And damaged cells and nerve endings can trigger tinnitus, an exhausting condition in which people perceive a loud chirping, buzzing, or ringing in their ears without any acoustic stimuli.
The ringing, doctors and researchers say, is the brain producing phantom signals, similar to phantom limb pains. More than 300,000 veterans of the wars in Kuwait, Iraq and Afghanistan are currently being compensated for tinnitus, making it the top service-related injury. While there is no cure for tinnitus, therapies using white noise, such as the drone of a fan, can help mask symptoms.
Some of the most vulnerable to hearing loss and tinnitus are infantrymen, said Air Force Maj. Jennifer Laack, the chief of audiology services at Landstuhl.
Soldiers with mild hearing loss can be outfitted with tiny digital hearing aids that can restore much of their hearing. But their days of patrolling outside the wire are finished, though they can potentially deploy in other jobs, Murphy said.
“That’s the sad part,” he said. “Telling these guys that only wanted to be infantry that they can no longer do their job.”
Stopping the onslaught of sound
Early in the Iraq and Afghanistan wars, the military issued earplugs, but those earplugs did not always fit properly, and were often worn incorrectly. Soldiers and Marines often refused to wear them outside the wire, fearing that they would not be able to communicate or hear enemy sounds.
The earplugs have since been redesigned three times, and the latest generation can be toggled between two settings: one that blocks steady noise, such as the whirr of a helicopter, and the other dampens the louder, sudden noises of firing a weapon or an explosion. Costing about $8 a pair, the earplugs contain tiny acoustic filters that deflect sounds above 110 decibels, but allow lower-decibel sounds to pass freely.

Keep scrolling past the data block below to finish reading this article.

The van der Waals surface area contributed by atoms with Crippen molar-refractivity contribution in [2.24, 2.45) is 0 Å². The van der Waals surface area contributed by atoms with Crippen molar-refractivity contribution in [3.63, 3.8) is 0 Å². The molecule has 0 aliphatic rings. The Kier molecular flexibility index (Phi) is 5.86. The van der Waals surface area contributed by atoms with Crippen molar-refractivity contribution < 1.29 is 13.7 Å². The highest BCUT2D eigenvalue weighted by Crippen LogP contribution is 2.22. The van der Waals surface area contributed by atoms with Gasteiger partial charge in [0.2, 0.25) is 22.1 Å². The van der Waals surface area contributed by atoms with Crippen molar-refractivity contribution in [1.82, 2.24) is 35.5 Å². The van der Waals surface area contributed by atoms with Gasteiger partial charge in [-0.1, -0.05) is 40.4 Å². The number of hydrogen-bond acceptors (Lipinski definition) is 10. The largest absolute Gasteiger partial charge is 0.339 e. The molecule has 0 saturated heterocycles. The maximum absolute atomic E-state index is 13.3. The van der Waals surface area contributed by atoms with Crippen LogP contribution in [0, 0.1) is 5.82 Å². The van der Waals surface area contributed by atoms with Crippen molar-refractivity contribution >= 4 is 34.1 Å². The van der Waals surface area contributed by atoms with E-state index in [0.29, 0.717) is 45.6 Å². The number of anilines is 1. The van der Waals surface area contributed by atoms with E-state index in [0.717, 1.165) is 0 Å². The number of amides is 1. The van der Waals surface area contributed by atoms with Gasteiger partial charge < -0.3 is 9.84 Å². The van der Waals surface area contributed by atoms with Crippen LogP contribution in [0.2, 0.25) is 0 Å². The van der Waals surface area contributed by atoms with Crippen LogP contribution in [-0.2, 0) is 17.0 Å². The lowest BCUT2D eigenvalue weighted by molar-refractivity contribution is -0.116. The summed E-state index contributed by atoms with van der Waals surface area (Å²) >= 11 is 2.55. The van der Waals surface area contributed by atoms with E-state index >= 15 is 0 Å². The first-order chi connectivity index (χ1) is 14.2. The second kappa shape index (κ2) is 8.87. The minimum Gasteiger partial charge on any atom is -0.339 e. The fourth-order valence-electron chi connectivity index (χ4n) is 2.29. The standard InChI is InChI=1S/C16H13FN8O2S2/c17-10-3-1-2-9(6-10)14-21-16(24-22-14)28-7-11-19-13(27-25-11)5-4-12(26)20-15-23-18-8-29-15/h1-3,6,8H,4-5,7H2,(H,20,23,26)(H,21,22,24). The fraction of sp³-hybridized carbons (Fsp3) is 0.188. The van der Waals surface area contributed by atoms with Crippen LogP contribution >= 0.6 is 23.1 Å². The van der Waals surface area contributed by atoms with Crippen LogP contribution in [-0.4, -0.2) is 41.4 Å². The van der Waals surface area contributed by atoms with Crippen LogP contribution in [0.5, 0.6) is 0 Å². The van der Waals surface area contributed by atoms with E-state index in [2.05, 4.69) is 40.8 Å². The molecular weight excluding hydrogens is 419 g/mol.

Soldiers “can hear speech,” said Army Public Health Command’s Lt. Col. Grantham. “But they are protected from the sound of weapons fire and explosions.”
Soldiers are now fitted for the earplugs during basic training, and their use is mandatory during a majority of training exercises, which may be increasing compliance downrange, said Landstuhl’s Capt. Murphy.
“But it’s still an uphill battle to make (soldiers) feel safe wearing hearing protection,” he said.
A sergeant serving in Afghanistan, who asked not to be identified, said he rarely wears earplugs because he needs to “see and hear everything in the battlefield.”
“When you’re taking close-contact fire,” he said, “and there are a lot of echoes off buildings, you need to be able to hear where the shots are coming from. That’s easier for me to do without earplugs.”
No longer on the front lines, but still a Marine
Coleman said he knows that his days of “kicking in doors” are over, but he is determined to remain a Marine until retirement, despite his hearing loss.
He said he believes he can identify the exact day in 2005 when his hearing was damaged. A sergeant then, he was leading a squad on a patrol in Iraq’s Haditha district. The squad had finished examining a report of a roadside bomb when they began to take on small arms fire. Coleman and his unit dashed for the armored trucks, but just as Coleman reached the vehicle, a wild dog that had been lurking nearby, lunged at him.
To stop the dog, the Marine in the turret threw a flash-bang grenade.
It detonated next to Coleman’s head. He was wearing an earplug in his right ear, and in his left ear was a small radio that let him talk to the other Marines in his squad.
At Landstuhl, an MRI would later reveal that the explosion forced Coleman’s left eardrum to press against his ear bone, stopping sounds from passing through properly. Instead of opting for a risky operation that could have potentially made his hearing loss worse, Coleman chose to wear a hearing aid.
“Most people I know don’t even know I have it,” he said. “It’s like having one iPod headphone in. But instead of music, I hear the world.”
Stars and Stripes reporter Martin Kuz contributed to this report.